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Here we explain where errors in the consent process often occur. Some of our descriptions rely on interpretations of consent legislation where there remains a degree of uncertainty. Under normal circumstances, healthcare practitioners are quite comfortable with the notion of uncertainty; Every patient interaction requires estimation of odds and their applicability to the case at hand. But the uncertainty we are interested in is complicated by: (1) fear of contravening ethical obligations (in doing harm to the therapeutic relationship); and even more challenging (2) fear of being challenged in court (and the repercussions that ensue).
We hope to draw some reasonable boundaries around what consent should look like, and where consent is even required in the first place. For example, patients who no longer require acute care services provided by tertiary or even quaternary hospitals are often not discharged because physicians recognize that they would benefit from a longer stay, or that they are at significant risk of failing in the community. There are often family members who are also refusing to cooperate with the discharge. While there are very real ethical concerns involved in such cases, the legal ones are much clearer. Patients no longer in need of acute care services need to be discharged, and their consent (or that of their families) is not required.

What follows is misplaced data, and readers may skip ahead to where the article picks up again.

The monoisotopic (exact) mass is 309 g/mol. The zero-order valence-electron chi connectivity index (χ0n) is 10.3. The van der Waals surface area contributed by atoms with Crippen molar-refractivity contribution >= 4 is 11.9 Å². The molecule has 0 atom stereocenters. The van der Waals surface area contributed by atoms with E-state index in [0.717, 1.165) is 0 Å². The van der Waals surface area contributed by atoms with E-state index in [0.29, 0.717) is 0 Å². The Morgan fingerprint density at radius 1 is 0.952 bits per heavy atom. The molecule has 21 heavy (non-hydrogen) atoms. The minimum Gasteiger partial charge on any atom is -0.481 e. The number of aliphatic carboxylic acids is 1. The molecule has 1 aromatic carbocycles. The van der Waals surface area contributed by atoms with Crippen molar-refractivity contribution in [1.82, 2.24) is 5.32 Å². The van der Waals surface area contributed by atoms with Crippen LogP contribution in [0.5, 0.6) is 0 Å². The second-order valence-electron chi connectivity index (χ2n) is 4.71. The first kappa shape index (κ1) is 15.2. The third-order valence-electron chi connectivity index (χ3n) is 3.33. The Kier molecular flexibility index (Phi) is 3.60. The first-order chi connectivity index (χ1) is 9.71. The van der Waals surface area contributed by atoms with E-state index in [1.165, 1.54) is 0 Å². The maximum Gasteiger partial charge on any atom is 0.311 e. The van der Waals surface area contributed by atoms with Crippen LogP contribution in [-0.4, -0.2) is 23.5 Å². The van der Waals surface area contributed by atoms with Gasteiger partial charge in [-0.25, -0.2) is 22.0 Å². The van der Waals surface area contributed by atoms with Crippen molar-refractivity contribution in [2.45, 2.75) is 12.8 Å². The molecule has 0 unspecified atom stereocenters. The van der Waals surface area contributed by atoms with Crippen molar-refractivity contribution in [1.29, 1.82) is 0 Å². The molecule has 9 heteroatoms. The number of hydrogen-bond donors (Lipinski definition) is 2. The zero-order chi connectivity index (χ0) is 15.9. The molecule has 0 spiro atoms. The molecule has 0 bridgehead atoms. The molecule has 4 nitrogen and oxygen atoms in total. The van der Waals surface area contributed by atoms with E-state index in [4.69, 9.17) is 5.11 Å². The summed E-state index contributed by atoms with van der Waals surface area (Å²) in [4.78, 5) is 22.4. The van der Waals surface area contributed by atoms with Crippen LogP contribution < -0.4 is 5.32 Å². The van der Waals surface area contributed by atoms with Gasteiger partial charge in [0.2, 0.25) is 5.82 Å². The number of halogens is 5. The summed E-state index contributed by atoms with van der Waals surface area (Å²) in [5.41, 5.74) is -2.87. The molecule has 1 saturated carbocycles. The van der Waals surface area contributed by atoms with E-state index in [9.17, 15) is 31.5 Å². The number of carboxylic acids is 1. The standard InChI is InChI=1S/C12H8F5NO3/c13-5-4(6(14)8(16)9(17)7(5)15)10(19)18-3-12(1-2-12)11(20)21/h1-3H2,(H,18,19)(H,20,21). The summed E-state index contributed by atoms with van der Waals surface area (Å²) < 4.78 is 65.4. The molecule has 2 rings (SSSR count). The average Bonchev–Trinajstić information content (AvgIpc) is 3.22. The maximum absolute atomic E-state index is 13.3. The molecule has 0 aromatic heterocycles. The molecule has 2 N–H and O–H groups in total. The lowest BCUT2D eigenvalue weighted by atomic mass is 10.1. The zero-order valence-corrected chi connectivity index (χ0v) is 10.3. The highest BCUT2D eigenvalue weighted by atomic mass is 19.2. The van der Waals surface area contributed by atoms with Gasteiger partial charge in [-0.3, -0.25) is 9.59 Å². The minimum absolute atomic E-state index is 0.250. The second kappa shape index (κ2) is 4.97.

Once we are properly following consent obligations for all patients, at all times, we will then better understand what policy and ethical challenges truly remain.We believe that proper consent is in fact one of our first ethical obligations. Failure to follow consent legislation can at best only delay the ethical complications, and at worst, magnify them. Further, we believe there are significant efficiency gains for the entire health care system that can be realized through better adherence to consent obligations.
The legislation we base the majority of our interpretations on is the Health Care Consent Act of Ontario (Canada). This does not, however, necessarily limit the applicability of our interpretations in other jurisdictions. Consent laws are very similar in most jurisdictions with some notable exceptions around particular details (e.g. minimum age to consent to treatment). Common law continues to evolve and rules around healthcare consent appear to be harmonizing (e.g. A.C. v. Manitoba (Director of Child and Family Services), 2009 SCC 30)